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TRANSPORT PORTFOLIO COMMITTEE; PUBLIC SERVICES SELECT COMMITTEE: JOINT MEETING
5 April 2000
PROVINCIAL RESPONSE TO NATIONAL LAND TRANSPORT TRANSITION BILL
Documents handed out:
Amendments proposed by the National Department of Transport
Co-Chairpersons: Mr Marais (ANC Free State), Select Committee Chairperson; Mr J Cronin (ANC), Portfolio Committee Chairperson
After consulting with the provinces the Department has drafted a number of proposed amendments which were outlined to the committee. The negotiating mandates from the nine provinces indicate overall support for the Bill.
Kwa-Zulu Natal raised the following concerns:
- That government would have too much control over the taxi industry.
- The powers of the MEC would be reduced.
- The transport authorities were wrongly being turned into political structures. - The use of diesel instead of petrol.
- There would be job losses.
- Rail transport should be expanded on in the Bill.
- The training of taxi drivers.
Mpumalanga raised the following concerns:
- An all-inclusive solution should be found for the problems of cross-border permits and after hours permit issuing.
- What are the criteria for deciding the amount of the scrapping allowance?
- What incentives could be introduced to develop transport routes in rural areas?
- Civil servants should be excluded from participation in the taxi industry.
The North-West Province raised the following concerns:
- The financial implications of the recapitalisation process for provinces.
- The participation of permit-issuing staff in the taxi industry.
- The registration of taxi drivers in order to pay tax was raised
- The lift club phenomenon should be distinguished from the taxi industry.
The Northern Cape had a number of technical problems with the wording of the Bill. SALGA supports the Bill in general but the SALGA representative outlined a number of amendment proposals to the Bill.
Proposed amendments to the Bill by Department
Mr Harold Harvey, Deputy Director General: Department of Transport, outlined the proposed amendments to the Bill (see document ). The bulk of these proposals emerged from consultation with the provinces. The most critical amendments are as follows:
- The policy principles have been reinserted into the legislation.
- The Bill now enables the Minister to give funds to provinces and municipalities.
- There are motivations for the insertion of a new Clause 40A that will allow for a transition period before the legalisation process has to be completed.
- The new Clause 40A will relieve many of the administrative problems of the process.
- The concerns over funding for local government are dealt with in the Bill.
Mr Mahlalo, Chair of the Standing Committee of Transport, presented the mandate. The Eastern Cape has formulated an interim Bill on the basis of the national bill. After a briefing by the permanent delegates from the NCOP and the Department, the province had consulted with local authorities on the Bill. At this meeting a number of concerns were raised. However the province has decided to support the Bill.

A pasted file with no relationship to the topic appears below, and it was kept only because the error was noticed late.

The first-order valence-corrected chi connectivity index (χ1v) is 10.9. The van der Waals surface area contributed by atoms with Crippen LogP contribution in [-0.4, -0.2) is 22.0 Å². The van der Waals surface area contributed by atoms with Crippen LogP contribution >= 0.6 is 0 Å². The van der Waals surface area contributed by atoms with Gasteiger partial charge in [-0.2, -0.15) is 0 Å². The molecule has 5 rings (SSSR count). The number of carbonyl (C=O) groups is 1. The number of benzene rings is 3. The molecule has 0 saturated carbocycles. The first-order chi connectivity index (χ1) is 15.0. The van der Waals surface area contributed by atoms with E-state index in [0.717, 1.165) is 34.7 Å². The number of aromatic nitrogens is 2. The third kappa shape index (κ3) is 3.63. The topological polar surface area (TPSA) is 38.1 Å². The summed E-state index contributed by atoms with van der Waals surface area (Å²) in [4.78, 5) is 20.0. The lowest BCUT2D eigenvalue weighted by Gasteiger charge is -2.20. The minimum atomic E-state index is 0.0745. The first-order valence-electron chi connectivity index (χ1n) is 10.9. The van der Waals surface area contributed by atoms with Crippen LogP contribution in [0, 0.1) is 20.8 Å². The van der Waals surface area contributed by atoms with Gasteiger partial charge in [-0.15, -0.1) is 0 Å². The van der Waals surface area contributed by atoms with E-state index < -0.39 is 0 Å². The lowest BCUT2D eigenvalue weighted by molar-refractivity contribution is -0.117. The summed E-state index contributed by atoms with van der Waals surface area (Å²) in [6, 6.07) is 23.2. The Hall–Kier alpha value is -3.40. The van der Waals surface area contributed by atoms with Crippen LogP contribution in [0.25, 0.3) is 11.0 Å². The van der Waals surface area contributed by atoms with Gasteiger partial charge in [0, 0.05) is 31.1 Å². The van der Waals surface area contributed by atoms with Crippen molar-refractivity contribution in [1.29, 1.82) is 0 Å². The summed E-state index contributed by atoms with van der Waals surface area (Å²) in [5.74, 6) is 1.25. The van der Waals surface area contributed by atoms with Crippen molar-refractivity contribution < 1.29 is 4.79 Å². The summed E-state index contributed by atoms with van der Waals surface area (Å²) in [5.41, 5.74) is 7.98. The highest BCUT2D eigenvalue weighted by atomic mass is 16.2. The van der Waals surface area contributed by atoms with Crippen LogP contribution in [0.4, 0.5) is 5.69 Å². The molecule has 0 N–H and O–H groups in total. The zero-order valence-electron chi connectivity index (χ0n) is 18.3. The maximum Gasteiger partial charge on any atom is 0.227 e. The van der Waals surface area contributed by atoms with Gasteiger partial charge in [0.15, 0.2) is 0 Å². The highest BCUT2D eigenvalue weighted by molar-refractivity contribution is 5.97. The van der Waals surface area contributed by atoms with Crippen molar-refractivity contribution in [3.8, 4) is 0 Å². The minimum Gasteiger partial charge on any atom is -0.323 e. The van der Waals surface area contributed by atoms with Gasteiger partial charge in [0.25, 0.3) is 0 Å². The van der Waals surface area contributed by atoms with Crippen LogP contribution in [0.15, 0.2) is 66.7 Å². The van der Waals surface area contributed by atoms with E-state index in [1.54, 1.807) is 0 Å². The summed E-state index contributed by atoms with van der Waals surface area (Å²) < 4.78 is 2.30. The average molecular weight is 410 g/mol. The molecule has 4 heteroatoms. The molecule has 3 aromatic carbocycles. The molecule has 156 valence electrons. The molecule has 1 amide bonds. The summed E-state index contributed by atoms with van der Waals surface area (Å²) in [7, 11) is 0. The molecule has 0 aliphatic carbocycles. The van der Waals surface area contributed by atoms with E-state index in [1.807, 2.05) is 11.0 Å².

Dr Nel (NNP) conveyed his province’s unreserved support for the Bill.
Ms Ndzanga (ANC) said that her province fully supports the Bill and did not recommend any amendments.
Ms Thompson (ANC) said that no public hearings had been held in the province due to time constraints. Although the province supported the overall intent there were some minor concerns. One was that the Bill was allowing government to take over control of the taxi industry and this would result in over-regulation. In reply, Mr Harvey felt that an acceptable compromise had been made between over-regulation and adequate control by the government but accepted that whether or not the industry would be over-regulated should still be debated.
A second concern was that the Bill would reduce the regulating powers of the MEC. Mr Harvey’s response was that the powers of the MEC are framed in the Bill as adding texture and specific responsibilities to those vested in the MEC by the Constitution.
The province believes that the transport authorities are being turned into political structures in the Bill. The province was not in favour of political participation in the transport authority. Mr Harvey said that his reading of the Constitution was that the transport authority must be a political body since it has a political function. He cited the spending of public funds and policy making as two of these political functions.
The province was unhappy over the use of diesel and asked why petrol could not be used instead. Mr Sulliman (Northern Cape ANC) asked that it be noted that the Bill does not deal with the issue of diesel versus petrol and only in a minor way with recapitalisation.
The province feared that the implementation of the Bill would be accompanied by job losses. In addition, the province felt that rail, as part of transport, should be expanded on in the Bill. Mr Harvey had difficulty with this. He pointed out that the Department had an agreement not to have a detailed policy on rail. However, he pointed out that for the first time rail is subject to planning by local authorities and rail authorities are bound by this.
Their last point of concern was whether the training of taxi drivers was adequately covered in the Bill. Mr Harvey said that the Road Traffic Act provided for training and standards for drivers while the Bill also provided for capacity building.
Mr Mkhaliphi (ANC) said that public hearings had been held after the briefing by the Department. The relevant stakeholders in the province supported the broad aims of the Bill. However the province did have certain concerns. Cross border routes and permit issuing were regarded as being potentially problematic. The province wanted to know if Department officials would be available to issue permits at short notice or after hours and on weekends if the situation necessitated it.